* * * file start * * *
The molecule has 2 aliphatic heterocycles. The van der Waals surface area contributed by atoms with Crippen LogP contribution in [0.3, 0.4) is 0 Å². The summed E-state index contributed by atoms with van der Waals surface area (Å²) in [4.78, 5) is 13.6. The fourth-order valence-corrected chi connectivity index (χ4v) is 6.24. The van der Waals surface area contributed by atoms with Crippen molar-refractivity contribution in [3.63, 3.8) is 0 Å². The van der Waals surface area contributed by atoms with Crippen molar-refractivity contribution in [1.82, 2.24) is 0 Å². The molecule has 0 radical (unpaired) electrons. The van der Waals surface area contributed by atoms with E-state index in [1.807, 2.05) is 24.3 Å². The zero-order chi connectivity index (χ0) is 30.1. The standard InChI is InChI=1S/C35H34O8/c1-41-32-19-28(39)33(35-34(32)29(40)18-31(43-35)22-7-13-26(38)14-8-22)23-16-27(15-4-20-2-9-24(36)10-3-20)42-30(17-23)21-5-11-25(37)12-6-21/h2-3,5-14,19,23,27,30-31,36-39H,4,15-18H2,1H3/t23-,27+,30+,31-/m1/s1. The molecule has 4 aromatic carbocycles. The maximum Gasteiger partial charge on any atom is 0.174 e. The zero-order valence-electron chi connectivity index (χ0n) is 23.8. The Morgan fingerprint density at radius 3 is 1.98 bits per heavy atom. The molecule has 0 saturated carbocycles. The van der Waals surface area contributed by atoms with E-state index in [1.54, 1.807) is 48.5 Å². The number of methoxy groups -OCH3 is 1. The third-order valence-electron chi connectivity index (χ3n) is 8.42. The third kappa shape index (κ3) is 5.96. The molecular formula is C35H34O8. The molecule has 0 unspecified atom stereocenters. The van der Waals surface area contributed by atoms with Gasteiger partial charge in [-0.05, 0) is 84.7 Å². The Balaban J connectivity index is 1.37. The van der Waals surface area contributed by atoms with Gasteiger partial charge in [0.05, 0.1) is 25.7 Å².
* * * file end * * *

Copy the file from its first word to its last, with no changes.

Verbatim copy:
The molecule has 2 aliphatic heterocycles. The van der Waals surface area contributed by atoms with Crippen LogP contribution in [0.3, 0.4) is 0 Å². The summed E-state index contributed by atoms with van der Waals surface area (Å²) in [4.78, 5) is 13.6. The fourth-order valence-corrected chi connectivity index (χ4v) is 6.24. The van der Waals surface area contributed by atoms with Crippen molar-refractivity contribution in [3.63, 3.8) is 0 Å². The van der Waals surface area contributed by atoms with Crippen molar-refractivity contribution in [1.82, 2.24) is 0 Å². The molecule has 0 radical (unpaired) electrons. The van der Waals surface area contributed by atoms with E-state index in [1.807, 2.05) is 24.3 Å². The zero-order chi connectivity index (χ0) is 30.1. The standard InChI is InChI=1S/C35H34O8/c1-41-32-19-28(39)33(35-34(32)29(40)18-31(43-35)22-7-13-26(38)14-8-22)23-16-27(15-4-20-2-9-24(36)10-3-20)42-30(17-23)21-5-11-25(37)12-6-21/h2-3,5-14,19,23,27,30-31,36-39H,4,15-18H2,1H3/t23-,27+,30+,31-/m1/s1. The molecule has 4 aromatic carbocycles. The maximum Gasteiger partial charge on any atom is 0.174 e. The zero-order valence-electron chi connectivity index (χ0n) is 23.8. The Morgan fingerprint density at radius 3 is 1.98 bits per heavy atom. The molecule has 0 saturated carbocycles. The van der Waals surface area contributed by atoms with E-state index in [1.54, 1.807) is 48.5 Å². The number of methoxy groups -OCH3 is 1. The third-order valence-electron chi connectivity index (χ3n) is 8.42. The third kappa shape index (κ3) is 5.96. The molecular formula is C35H34O8. The molecule has 0 unspecified atom stereocenters. The van der Waals surface area contributed by atoms with Gasteiger partial charge in [-0.05, 0) is 84.7 Å². The Balaban J connectivity index is 1.37. The van der Waals surface area contributed by atoms with Gasteiger partial charge in [0.05, 0.1) is 25.7 Å².